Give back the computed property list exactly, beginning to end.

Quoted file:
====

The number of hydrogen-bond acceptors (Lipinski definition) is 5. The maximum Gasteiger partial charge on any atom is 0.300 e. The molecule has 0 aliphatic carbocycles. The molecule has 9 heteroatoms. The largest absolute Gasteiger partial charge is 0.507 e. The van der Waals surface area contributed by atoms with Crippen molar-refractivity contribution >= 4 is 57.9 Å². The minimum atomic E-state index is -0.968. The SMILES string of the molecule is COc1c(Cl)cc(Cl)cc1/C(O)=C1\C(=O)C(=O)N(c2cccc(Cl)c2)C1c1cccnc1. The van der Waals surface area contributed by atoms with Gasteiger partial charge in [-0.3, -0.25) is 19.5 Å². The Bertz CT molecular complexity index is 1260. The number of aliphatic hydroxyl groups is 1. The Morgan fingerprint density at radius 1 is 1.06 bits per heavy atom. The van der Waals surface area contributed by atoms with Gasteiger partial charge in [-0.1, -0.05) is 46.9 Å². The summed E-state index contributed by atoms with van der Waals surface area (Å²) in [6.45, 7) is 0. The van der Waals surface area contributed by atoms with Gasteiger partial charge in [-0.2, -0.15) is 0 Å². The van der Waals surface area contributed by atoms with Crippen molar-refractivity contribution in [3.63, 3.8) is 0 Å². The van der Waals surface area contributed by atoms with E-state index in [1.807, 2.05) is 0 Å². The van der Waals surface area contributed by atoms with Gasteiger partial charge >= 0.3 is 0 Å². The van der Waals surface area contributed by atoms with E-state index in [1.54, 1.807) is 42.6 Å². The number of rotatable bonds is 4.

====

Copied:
The number of hydrogen-bond acceptors (Lipinski definition) is 5. The maximum Gasteiger partial charge on any atom is 0.300 e. The molecule has 0 aliphatic carbocycles. The molecule has 9 heteroatoms. The largest absolute Gasteiger partial charge is 0.507 e. The van der Waals surface area contributed by atoms with Crippen molar-refractivity contribution >= 4 is 57.9 Å². The minimum atomic E-state index is -0.968. The SMILES string of the molecule is COc1c(Cl)cc(Cl)cc1/C(O)=C1\C(=O)C(=O)N(c2cccc(Cl)c2)C1c1cccnc1. The van der Waals surface area contributed by atoms with Gasteiger partial charge in [-0.3, -0.25) is 19.5 Å². The Bertz CT molecular complexity index is 1260. The number of aliphatic hydroxyl groups is 1. The Morgan fingerprint density at radius 1 is 1.06 bits per heavy atom. The van der Waals surface area contributed by atoms with Gasteiger partial charge in [-0.1, -0.05) is 46.9 Å². The summed E-state index contributed by atoms with van der Waals surface area (Å²) in [6.45, 7) is 0. The van der Waals surface area contributed by atoms with Gasteiger partial charge in [-0.2, -0.15) is 0 Å². The van der Waals surface area contributed by atoms with Crippen molar-refractivity contribution in [3.63, 3.8) is 0 Å². The van der Waals surface area contributed by atoms with E-state index in [1.807, 2.05) is 0 Å². The van der Waals surface area contributed by atoms with Gasteiger partial charge >= 0.3 is 0 Å². The van der Waals surface area contributed by atoms with E-state index in [1.54, 1.807) is 42.6 Å². The number of rotatable bonds is 4.